If you’re going through hell, keep going.
— Winston Churchill
Author Dennis Perkins pens his latest leadership book, Into the Storm. The author tells the story of the 1998 Sydney to Hobart sailboat race in a concise and entertaining fashion. I found myself flying through page after page to see how the story ends.
The author paints a picture of turbulent storm conditions: 80 foot waves and 105-mile-an-hour winds. While many boats decided to sail around the storm, the crew of the AFR Midnight Rambler choose to head into the storm and sail through it.
The decision to go through the storm along with the crew’s talent and teamwork enabled the Rambler’s team to beat professional sailers on larger and better funded boats.
After studying the treacherous 1998 race — and the Midnight Rambler’s journey of victory —Mr Perkins delivers enlightened lessons on teamwork and self organizing teams.
The author divides the book into two main parts. The story, and the strategies for teamwork at the edge. The teamwork section refers to examples from the story to reinforce concepts. Mr. Perkins’ concept of self organizing teams aligns with concepts from the world of Agile software development.
The author is spot on with his view of self organizing teams, their need to practice and create real options. He also debunks the notion that teams can simply grow and organize without leadership. Teams need a leader. Teams need a skipper.
The author describes several strategies for teamwork. Let’s look at two of them.
Prepare, Prepare, Prepare
Teams facing challenges need to prepare for every contingency.
The Rambler had multiple systems in place for planning and preparation. While the skipper is focused on steering, other crew members are thinking about sea conditions and the next leg of the race.
Successful teams master the art of bifocal vision. They have the ability to focus on current challenges while preparing for longer-term opportunities. They know how to prepare and race at the same time.
Agile Development teams know how to plan and sprint at the same time. During a two-week development sprint, they also prepare the product backlog for the next sprint. Being Agile is a trait that even the Marine Corp embraces.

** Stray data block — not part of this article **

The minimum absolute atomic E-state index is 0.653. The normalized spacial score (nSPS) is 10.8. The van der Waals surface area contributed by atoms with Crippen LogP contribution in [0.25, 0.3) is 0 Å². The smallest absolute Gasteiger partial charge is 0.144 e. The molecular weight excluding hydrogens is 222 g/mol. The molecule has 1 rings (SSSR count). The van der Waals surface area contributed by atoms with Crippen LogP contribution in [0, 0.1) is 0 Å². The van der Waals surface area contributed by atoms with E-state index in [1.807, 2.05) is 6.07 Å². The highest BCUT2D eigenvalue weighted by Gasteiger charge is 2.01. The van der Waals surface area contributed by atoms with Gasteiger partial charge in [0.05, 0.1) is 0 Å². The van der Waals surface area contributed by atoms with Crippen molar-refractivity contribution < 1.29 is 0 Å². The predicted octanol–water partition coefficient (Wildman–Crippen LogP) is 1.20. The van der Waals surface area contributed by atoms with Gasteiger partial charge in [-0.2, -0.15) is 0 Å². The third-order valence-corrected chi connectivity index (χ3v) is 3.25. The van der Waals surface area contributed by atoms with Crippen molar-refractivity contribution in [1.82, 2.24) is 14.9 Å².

The author tells the story of the US Marines assault on Fallujah in the fall of 2004. After several days of intense fighting, the battle was not going as planned. About the battle, General Richard Natonski said, “Plans very seldom survive their first contact with the enemy. Fallujah was no different.”
What was different? The planning team had prepared a contingency plan. Like a quarterback calling an audible, General Natonski dialed up the new plan and won the battle of Fallujah.
To capture the spirit of flexibility, General Richard Natonski uses the phrase, “Semper Gumby.” Gumby was a sixties flexible clay cartoon character who could be twisted in any manner imaginable.
For the Marines, Semper Gumby means always flexible.
And having flexible systems increases the team’s speed and creative capacity.
Teams that win under extreme conditions share two qualities: determination and creativity. Innovation comes not from a brain trust seated in Semi Valley, instead the team doing the work sparks a new idea.
Under adverse and limiting conditions, the crew of the Midnight Rambler often invented ways to continue racing. When they lost a wind instrument, they created a device to detect wind speeds. The crew was determined to finish a race or win the whole thing by innovating.
Ed Psaltis, skipper of the Rambler, said this about the team’s attitude, “There is always another move, and another option.”
I’ve briefly touched on two of ten strategies for teamwork. After reading the book, I thought about how much the strategies could help Agile teams, or anyone who believed in the power of teams. This is one of the few books I've found that gives practical advice for leading self organizing teams.